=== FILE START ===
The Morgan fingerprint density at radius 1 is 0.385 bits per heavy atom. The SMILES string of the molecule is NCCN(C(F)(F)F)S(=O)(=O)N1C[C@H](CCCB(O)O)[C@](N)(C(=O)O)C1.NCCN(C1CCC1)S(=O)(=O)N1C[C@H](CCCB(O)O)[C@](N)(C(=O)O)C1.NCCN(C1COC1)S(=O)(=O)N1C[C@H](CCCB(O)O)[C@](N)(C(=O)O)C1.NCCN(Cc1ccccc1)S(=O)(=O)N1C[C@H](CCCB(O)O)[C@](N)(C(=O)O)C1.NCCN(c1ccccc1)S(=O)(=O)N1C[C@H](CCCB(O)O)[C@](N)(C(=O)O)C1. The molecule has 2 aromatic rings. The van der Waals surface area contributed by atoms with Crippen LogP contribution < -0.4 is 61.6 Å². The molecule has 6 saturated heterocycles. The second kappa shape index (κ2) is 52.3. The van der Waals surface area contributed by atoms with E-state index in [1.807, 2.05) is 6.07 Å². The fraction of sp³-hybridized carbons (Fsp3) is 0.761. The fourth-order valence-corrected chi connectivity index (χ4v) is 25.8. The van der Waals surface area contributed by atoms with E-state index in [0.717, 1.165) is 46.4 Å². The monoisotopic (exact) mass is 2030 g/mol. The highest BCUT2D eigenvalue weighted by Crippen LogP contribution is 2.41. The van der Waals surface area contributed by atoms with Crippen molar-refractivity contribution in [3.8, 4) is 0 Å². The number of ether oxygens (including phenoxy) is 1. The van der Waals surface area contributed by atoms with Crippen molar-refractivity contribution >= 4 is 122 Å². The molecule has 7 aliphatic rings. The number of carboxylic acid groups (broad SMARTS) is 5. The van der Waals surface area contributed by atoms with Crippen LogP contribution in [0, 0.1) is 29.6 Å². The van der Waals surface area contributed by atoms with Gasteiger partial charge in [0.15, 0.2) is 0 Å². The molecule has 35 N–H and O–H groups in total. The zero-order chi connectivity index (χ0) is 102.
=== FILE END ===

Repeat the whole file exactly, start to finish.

The Morgan fingerprint density at radius 1 is 0.385 bits per heavy atom. The SMILES string of the molecule is NCCN(C(F)(F)F)S(=O)(=O)N1C[C@H](CCCB(O)O)[C@](N)(C(=O)O)C1.NCCN(C1CCC1)S(=O)(=O)N1C[C@H](CCCB(O)O)[C@](N)(C(=O)O)C1.NCCN(C1COC1)S(=O)(=O)N1C[C@H](CCCB(O)O)[C@](N)(C(=O)O)C1.NCCN(Cc1ccccc1)S(=O)(=O)N1C[C@H](CCCB(O)O)[C@](N)(C(=O)O)C1.NCCN(c1ccccc1)S(=O)(=O)N1C[C@H](CCCB(O)O)[C@](N)(C(=O)O)C1. The molecule has 2 aromatic rings. The van der Waals surface area contributed by atoms with Crippen LogP contribution < -0.4 is 61.6 Å². The molecule has 6 saturated heterocycles. The second kappa shape index (κ2) is 52.3. The van der Waals surface area contributed by atoms with E-state index in [1.807, 2.05) is 6.07 Å². The fraction of sp³-hybridized carbons (Fsp3) is 0.761. The fourth-order valence-corrected chi connectivity index (χ4v) is 25.8. The van der Waals surface area contributed by atoms with E-state index in [0.717, 1.165) is 46.4 Å². The monoisotopic (exact) mass is 2030 g/mol. The highest BCUT2D eigenvalue weighted by Crippen LogP contribution is 2.41. The van der Waals surface area contributed by atoms with Crippen molar-refractivity contribution in [3.8, 4) is 0 Å². The number of ether oxygens (including phenoxy) is 1. The van der Waals surface area contributed by atoms with Crippen molar-refractivity contribution >= 4 is 122 Å². The molecule has 7 aliphatic rings. The number of carboxylic acid groups (broad SMARTS) is 5. The van der Waals surface area contributed by atoms with Crippen LogP contribution in [0, 0.1) is 29.6 Å². The van der Waals surface area contributed by atoms with Gasteiger partial charge in [0.15, 0.2) is 0 Å². The molecule has 35 N–H and O–H groups in total. The zero-order chi connectivity index (χ0) is 102.